Audio is on point with guns and other effects sounding as they should.  There are some environmental noises which can be thankfully turned off in the options mode as while they do add to the ‘realism’ of the game, you can’t hear where people may be fighting which can you have running around the map not having any idea where the action is taking place.   Strange games has hired one of the more popular PSVR YouTubers to provide the voice overs and throughout the game he’ll just tell you when flags are being captured and other notifications you should be aware of.

The stages feel like they were made for larger scale battles and when you are in a full lobby, the action gets intense.  With that said though there are still some rough edges that need to be smoothed out.  Enemies may not be facing you when they kill you or people will be constantly looking down as if they have a crippling back problem.  I ran into some spawn camping issues where I was spawning exactly where I was just killed, along with the rest of my team, which was insanely frustrating.  This may be somewhat weapon dependant, but I had some issues with the accuracy and bullet tracing as I would have a guy lined up in my sights and either not hit him or have my bullets spray all over the place.  I never played with more then 4 people in Battle Royale mode and if you play alone, the game spawns bots who act more like armed zombies then anything amounting to real competition making it laughably easy to dispatch them.  There are other smaller issues as well but at the end of the day, these issues are infrequent or minor and don’t really hamper the overall experience, which I am having a blast with.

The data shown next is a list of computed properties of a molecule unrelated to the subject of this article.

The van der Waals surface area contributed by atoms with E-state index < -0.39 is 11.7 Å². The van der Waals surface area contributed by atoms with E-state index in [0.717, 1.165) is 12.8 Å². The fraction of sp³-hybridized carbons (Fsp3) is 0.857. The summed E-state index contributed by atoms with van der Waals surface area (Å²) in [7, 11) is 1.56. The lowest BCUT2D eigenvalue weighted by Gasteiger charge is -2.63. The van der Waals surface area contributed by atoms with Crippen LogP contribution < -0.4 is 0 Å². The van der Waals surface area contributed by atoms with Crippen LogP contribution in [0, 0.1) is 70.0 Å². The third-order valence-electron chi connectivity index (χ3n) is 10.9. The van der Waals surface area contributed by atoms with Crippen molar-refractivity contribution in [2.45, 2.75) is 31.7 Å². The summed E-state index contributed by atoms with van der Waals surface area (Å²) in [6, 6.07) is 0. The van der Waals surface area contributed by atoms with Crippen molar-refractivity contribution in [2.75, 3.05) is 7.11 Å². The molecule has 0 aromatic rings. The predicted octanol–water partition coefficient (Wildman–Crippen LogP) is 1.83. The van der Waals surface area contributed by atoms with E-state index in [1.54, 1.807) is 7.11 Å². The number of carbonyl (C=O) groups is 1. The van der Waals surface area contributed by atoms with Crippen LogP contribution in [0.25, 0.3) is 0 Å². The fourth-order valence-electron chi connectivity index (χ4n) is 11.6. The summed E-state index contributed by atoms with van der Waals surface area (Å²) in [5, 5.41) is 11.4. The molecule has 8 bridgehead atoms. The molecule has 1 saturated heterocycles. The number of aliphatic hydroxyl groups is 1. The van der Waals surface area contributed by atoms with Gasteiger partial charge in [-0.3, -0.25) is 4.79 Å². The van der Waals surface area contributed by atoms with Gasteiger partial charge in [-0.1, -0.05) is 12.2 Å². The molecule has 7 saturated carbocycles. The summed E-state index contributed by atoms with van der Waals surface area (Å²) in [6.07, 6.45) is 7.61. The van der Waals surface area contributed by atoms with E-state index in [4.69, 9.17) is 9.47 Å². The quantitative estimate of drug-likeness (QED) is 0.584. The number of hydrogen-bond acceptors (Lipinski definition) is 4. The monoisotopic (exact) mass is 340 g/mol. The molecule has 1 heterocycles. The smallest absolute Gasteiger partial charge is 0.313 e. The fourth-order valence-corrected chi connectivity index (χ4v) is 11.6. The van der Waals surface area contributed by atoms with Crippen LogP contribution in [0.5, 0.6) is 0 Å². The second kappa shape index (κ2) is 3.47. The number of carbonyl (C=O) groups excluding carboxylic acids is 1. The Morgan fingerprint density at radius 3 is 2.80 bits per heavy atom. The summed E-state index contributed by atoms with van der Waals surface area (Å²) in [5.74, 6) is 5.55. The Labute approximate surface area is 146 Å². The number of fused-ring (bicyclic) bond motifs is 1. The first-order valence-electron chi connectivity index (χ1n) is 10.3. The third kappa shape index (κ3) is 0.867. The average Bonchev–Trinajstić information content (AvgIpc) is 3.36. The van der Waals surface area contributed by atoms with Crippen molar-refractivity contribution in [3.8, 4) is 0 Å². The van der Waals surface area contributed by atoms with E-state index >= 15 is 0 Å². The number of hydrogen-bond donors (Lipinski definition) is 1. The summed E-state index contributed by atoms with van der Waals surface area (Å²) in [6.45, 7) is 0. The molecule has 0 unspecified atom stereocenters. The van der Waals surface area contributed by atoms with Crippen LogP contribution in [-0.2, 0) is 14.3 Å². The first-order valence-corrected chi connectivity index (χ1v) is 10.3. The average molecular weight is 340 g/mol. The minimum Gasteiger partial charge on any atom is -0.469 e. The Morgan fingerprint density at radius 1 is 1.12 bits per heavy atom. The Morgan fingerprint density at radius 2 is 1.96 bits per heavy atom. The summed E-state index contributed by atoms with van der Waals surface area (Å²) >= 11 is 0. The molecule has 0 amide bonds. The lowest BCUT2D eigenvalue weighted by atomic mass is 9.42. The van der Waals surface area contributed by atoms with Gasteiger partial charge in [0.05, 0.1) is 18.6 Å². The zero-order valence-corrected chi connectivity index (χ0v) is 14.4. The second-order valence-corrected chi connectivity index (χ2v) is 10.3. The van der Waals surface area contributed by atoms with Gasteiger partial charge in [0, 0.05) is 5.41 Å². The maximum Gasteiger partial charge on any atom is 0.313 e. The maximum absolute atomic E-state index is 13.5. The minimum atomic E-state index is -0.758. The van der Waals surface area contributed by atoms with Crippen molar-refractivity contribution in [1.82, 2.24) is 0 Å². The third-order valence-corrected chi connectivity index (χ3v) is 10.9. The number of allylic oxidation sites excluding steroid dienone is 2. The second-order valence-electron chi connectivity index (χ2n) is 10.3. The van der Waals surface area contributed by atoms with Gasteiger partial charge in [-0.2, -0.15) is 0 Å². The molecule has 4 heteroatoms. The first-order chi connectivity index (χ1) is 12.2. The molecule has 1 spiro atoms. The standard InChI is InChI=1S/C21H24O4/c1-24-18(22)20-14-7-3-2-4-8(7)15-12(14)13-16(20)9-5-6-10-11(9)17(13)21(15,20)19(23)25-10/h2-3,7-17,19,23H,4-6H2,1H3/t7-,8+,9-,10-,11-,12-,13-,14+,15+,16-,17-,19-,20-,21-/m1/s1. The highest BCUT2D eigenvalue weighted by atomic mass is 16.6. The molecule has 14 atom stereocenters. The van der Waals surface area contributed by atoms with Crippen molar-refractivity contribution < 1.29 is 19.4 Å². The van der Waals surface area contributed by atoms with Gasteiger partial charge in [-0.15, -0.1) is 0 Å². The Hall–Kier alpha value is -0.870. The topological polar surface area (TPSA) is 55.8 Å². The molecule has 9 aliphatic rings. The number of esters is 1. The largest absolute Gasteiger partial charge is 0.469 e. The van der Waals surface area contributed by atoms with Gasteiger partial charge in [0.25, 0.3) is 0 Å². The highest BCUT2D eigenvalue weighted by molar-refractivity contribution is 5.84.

The WW2 look is captured wonderfully here.

When it’s all said and done, if you have a PSVR headset are into multiplayer gaming, this is a must buy title. I’m not saying it’s going to blow you away or come even close to the AAA non-VR multiplayer titles, but what it brings to the table is still a lot of fun.  The developer has shown a passion for making the best game he can and has made a game for FPS fans that we have been clamouring for.  It’s by no means perfect, but it’s a giant step in the right direction for the future of multiplayer VR shooters!

What would I pay? D-Day is an absolute steal at $10.  Strange Games Studios has raised the bar with what we should be expecting out of our multiplayer experiences and supporting innovative developers like this will hopefully allow them to improve and deliver a more polished experience in the future.

Strange Games provided The VR Grid with a press code for this title and, regardless of this review, we thank them for that!

Good

  • Up to 32 players in online battles
  • Large scale maps
  • Decent variety of guns
  • Clean presentation

Bad

  • A fair bit of jank
  • Battle Royale mode needs to be fixed
  • Gunplay feels hit and miss
  • Some spawn issues
7

Good